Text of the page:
The application of this work has had a big impact on the forestry industry with eucalypt wood production per unit area of land significantly increased. Sappi’s eucalypt MAI effectively doubled between 1981 and 2000. Site classification, site-species matching, genetically improved planting stock, application of fertilizer at planting and improved weed control have all played a key role in this productivity improvement.
In a country where the area suitable for commercial wood production is limited with no opportunity for significant expansion, these productivity improvements are crucial in meeting growing demand for wood and wood fibre in South Africa.
Seeking a new challenge to help develop research initiatives beneficial to the whole forestry sector, Andrew joined the ICFR as Research Manager in 2013. His career up to this point had taken him from active research to research management, and the move to the ICFR was intended to reverse this trend. But once again he was required to perform a management role when, from 2017, as Director he led the institute through a major restructure securing new funding for a suite of research projects.
The ICFR Business Manager Karin Nagel took over from Andrew as Acting CEO from 1st April. She has a strong management support team in Julian Chan (Group Leader Tree Breeding), Ilaria Germishuizen (Group Leader Sustainable Production) and Greg Fuller (Technical Support).
“The ICFR continues to provide high quality applied research relevant to policy and practice in the forestry sector which requires continued collaboration with other organisations to deliver the needed multidisciplinary understanding,” concluded Andrew.
Andrew Morris (2nd from right, front row) with the tree improvement team in 1995 at the first Pinus patula seed orchard at Usutu Pulp Company, Swaziland. Front row (L to R): Tree Breeder, Arnulf Kanzler, Senior Research Foreman, Milton Nkambule, Research Manager, Andrew Morris, Research Foreman, Simon Maseko. Back row (L to R): Boy Dlamini, Willian Msibi, Richard Nkambule, Benson Maseko, Sipho Dlamini, Bethwell Maseko.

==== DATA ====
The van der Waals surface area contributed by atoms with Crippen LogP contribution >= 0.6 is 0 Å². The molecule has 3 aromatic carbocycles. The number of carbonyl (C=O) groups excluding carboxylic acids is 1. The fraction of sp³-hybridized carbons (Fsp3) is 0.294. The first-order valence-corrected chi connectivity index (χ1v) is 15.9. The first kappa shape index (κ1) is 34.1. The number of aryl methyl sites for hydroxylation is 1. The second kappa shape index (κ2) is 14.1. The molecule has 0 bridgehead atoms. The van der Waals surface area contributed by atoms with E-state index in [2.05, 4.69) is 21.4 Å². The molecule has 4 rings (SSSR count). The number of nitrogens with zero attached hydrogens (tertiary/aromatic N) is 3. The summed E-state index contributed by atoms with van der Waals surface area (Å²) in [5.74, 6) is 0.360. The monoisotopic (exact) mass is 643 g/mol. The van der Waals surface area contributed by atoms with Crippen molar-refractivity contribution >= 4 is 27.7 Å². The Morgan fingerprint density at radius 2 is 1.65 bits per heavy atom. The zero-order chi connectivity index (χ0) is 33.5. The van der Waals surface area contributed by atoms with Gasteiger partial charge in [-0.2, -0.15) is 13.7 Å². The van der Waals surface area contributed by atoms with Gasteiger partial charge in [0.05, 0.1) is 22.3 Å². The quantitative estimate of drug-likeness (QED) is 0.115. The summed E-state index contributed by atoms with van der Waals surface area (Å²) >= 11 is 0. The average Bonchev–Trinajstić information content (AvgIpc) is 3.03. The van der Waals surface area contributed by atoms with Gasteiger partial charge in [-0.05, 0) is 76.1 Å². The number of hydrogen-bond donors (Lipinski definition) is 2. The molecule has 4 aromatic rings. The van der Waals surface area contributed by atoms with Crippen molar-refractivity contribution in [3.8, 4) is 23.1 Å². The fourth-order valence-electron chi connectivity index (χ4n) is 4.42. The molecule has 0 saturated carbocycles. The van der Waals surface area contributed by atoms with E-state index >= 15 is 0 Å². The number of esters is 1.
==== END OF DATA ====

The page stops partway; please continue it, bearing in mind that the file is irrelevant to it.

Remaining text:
Andrew has been an Honorary Professor, Department of Plant and Soil Sciences, University of Pretoria, and Honorary Research Fellow of the University of KwaZulu-Natal. He is author and co-author of more than 35 peer reviewed scientific papers and has presented at numerous scientific conferences, symposia and workshops. He has been involved in several forestry feasibility studies in Africa, South America, China and South East Asia. Industry roles have included Chairman of the Advisory Board for the Camcore International Tree Improvement Cooperative at North Carolina State University (2003-2011), leader of the South African Pitch Canker Control Programme and Editor-in-Chief of Southern Forests: A Journal of Forest Science.
A scientist at heart, Andrew says he is looking forward to continuing his involvement in the forestry industry as a research associate for the ICFR.
“Throughout my career I have been privileged to work with a host of knowledgeable, innovative and motivated researchers, technicians and foresters, and it would be nice to help the next generation in some small way,” he said.
He believes further opportunities exist for investment in forestry research that can bring important improvements to the various forestry value chains important in South Africa, and benefit to the tree farmers who supply the wood.